In fact and as it shows the following graph our estimates for 2004 for the domestic and the British markets which represent 65% of the total demand for Spanish tourist destinations have not been affected by the events of March 11, and there has been strong growth this year, and it may well augur that that any possible mid-term effects of March 11– which could manifest themselves at a later date- would have a far more limited impact than if our demand structure were based on long distance markets, which are more sensitive to the impact of tragedies of such as that suffered by Madrid. Specifically, we expect that the internal demand will increase by 5.4% in 2004 overall while that of British tourists will increase by 3.6%.
Evaluation of the impact of March 11 on Madrid
Nevertheless, and as was to be expected, Madrid has suffered more intensely than other Spanish cities and tourist destinations from the sad events of March 11. According to the already mentioned survey carried out by EXCELTUR, and has been previously stated, 82,0% of accommodation businesses in Madrid suffered a drop in sales in the short term.
The intensity of the short term repercussions on these businesses is reflected in the fact that 31.5% of operators surveyed put the negative impact of March 11 on their sales at more than 10%, and 27.3% at between 5 and 10%.
Official information available would seem to indicate that the greatest effects were concentrated on lower category establishments and therefore presumably on tourists of a presumably lower average spending power.
The development of the number of hotel overnight stays published by the Survey of Hotel Occupation (EOH) published by the National Institute of Staistics (INE) with respect to the month of March 2004, shows even a growth both in national and foreign demand in 5 and 4 star hotels with respect to the same month in 2003, while in 2 and 1 star establishments the drop is considerable for the same period.
These figures are consistent with the recently published information on hotel occupation levels for Madrid compiled for the same period by MAZARS (A leading spanish tourism consultancy firm) for upper level establishments, where the luxury and first class levels in the month of March 2004 would have registered slight drops in occupancy levels with respect to the figures for last year from 64.4% ocuppancy in 2003 to 64.0% in the case of luxury hotels and from 69.5% to 68.1% in first class establishments–. In the standard category, occupancy levels were reduced somewhat more, from 71.2% in 2003 to 67.8% in 2004, although in this case this reduction could probably be due more to an overabundance of rooms arising from the number of new hotels opening during the year, rather than the development of demand itself.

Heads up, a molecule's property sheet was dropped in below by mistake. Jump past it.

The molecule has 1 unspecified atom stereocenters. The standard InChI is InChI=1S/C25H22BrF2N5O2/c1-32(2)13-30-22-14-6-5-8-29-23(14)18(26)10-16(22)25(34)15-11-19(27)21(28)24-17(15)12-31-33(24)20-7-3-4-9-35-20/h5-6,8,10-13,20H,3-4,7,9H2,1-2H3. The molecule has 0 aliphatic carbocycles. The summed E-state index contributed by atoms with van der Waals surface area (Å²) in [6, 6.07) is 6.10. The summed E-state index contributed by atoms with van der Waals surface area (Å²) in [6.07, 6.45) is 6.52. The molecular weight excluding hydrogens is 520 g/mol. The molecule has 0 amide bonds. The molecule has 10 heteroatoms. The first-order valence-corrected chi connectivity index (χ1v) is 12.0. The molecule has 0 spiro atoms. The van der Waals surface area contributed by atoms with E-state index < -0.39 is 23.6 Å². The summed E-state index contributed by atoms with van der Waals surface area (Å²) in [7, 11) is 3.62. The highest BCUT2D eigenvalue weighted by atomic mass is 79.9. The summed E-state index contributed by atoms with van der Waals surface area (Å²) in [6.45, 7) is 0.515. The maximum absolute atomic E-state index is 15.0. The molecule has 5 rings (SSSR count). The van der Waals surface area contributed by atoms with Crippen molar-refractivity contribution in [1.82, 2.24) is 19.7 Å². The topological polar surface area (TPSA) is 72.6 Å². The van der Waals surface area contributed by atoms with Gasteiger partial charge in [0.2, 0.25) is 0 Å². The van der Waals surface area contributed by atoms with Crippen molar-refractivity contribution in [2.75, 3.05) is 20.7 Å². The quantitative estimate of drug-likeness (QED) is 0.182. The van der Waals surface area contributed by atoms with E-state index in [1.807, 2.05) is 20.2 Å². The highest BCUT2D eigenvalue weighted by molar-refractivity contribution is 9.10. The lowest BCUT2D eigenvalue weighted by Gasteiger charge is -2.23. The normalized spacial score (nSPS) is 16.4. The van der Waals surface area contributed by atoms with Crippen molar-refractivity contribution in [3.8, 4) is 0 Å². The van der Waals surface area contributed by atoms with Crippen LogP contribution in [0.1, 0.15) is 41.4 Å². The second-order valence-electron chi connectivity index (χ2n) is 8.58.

With regard to other matters, having overcome the initial impact of the events suffered, 39.0% of Madrid hotel operators surveyed by EXCELTUR stated that they had experienced a recovery in sales while 61.0% had still not regained normality three weeks after the attacks.
The official information recently published in respect of the volume of foreign tourists arriving in Madrid, and the amount of travellers and overnight stays in Madrid hotels during the month of March 2004 show nevertheless a generalised growth. In this respect and according to the INE the official number of overnight stays for Spaniards increased by 5.6% while that of foreigners increased by 3.5% during March with respect to the same month last year, while the foreign tourists arrivals coming to Madrid increased by 23.7%.
If we have correctly interpreted this official information, what may have really occurred during this atypical month of March 2004 in contrast to the same month in 2003, was that despite the considerable impact of the days immediately following March 11, both the good start of March and the effect of the long Saint Joseph’s holiday weekend,(19th. of March) as well as the gradual recovery of demand after March 11 made it possible to reasonably surpass the month of March and the first quarter overall.